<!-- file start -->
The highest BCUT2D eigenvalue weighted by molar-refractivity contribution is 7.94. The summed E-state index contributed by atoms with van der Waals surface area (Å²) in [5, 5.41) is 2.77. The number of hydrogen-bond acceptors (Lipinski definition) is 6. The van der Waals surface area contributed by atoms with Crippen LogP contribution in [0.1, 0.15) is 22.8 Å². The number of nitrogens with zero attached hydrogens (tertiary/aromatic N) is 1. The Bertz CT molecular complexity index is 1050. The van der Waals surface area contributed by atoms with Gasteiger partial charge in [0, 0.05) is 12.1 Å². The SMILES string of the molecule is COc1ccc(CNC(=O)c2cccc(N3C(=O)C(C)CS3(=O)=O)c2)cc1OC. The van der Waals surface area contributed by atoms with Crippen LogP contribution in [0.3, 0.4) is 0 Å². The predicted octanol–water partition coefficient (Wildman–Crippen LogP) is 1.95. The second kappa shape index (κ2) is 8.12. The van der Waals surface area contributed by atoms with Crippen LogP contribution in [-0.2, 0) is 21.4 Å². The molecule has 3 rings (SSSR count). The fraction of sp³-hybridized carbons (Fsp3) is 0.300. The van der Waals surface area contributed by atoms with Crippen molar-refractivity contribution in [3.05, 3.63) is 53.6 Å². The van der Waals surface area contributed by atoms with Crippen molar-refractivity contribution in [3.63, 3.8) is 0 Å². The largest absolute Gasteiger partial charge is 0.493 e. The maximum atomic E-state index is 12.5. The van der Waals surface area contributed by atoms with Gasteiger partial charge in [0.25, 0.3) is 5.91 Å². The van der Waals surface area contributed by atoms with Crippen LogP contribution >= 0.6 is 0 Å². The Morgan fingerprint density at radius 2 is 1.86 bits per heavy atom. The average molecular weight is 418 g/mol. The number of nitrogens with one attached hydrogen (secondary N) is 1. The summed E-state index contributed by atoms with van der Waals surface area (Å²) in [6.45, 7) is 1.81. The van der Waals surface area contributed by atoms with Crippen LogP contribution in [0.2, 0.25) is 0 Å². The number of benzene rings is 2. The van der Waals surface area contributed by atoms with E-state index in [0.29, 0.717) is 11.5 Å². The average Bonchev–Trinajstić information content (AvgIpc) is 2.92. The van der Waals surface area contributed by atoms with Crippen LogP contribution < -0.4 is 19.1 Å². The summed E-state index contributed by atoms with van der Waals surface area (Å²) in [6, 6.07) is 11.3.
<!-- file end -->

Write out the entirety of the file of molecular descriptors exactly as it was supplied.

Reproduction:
The highest BCUT2D eigenvalue weighted by molar-refractivity contribution is 7.94. The summed E-state index contributed by atoms with van der Waals surface area (Å²) in [5, 5.41) is 2.77. The number of hydrogen-bond acceptors (Lipinski definition) is 6. The van der Waals surface area contributed by atoms with Crippen LogP contribution in [0.1, 0.15) is 22.8 Å². The number of nitrogens with zero attached hydrogens (tertiary/aromatic N) is 1. The Bertz CT molecular complexity index is 1050. The van der Waals surface area contributed by atoms with Gasteiger partial charge in [0, 0.05) is 12.1 Å². The SMILES string of the molecule is COc1ccc(CNC(=O)c2cccc(N3C(=O)C(C)CS3(=O)=O)c2)cc1OC. The van der Waals surface area contributed by atoms with Crippen LogP contribution in [0.3, 0.4) is 0 Å². The predicted octanol–water partition coefficient (Wildman–Crippen LogP) is 1.95. The second kappa shape index (κ2) is 8.12. The van der Waals surface area contributed by atoms with Crippen LogP contribution in [-0.2, 0) is 21.4 Å². The molecule has 3 rings (SSSR count). The fraction of sp³-hybridized carbons (Fsp3) is 0.300. The van der Waals surface area contributed by atoms with Crippen molar-refractivity contribution in [3.05, 3.63) is 53.6 Å². The van der Waals surface area contributed by atoms with Crippen molar-refractivity contribution in [3.63, 3.8) is 0 Å². The largest absolute Gasteiger partial charge is 0.493 e. The maximum atomic E-state index is 12.5. The van der Waals surface area contributed by atoms with Gasteiger partial charge in [0.25, 0.3) is 5.91 Å². The van der Waals surface area contributed by atoms with Crippen LogP contribution >= 0.6 is 0 Å². The Morgan fingerprint density at radius 2 is 1.86 bits per heavy atom. The average molecular weight is 418 g/mol. The number of nitrogens with one attached hydrogen (secondary N) is 1. The summed E-state index contributed by atoms with van der Waals surface area (Å²) in [6.45, 7) is 1.81. The van der Waals surface area contributed by atoms with Crippen LogP contribution in [0.2, 0.25) is 0 Å². The number of benzene rings is 2. The van der Waals surface area contributed by atoms with E-state index in [0.29, 0.717) is 11.5 Å². The average Bonchev–Trinajstić information content (AvgIpc) is 2.92. The van der Waals surface area contributed by atoms with Crippen LogP contribution < -0.4 is 19.1 Å². The summed E-state index contributed by atoms with van der Waals surface area (Å²) in [6, 6.07) is 11.3.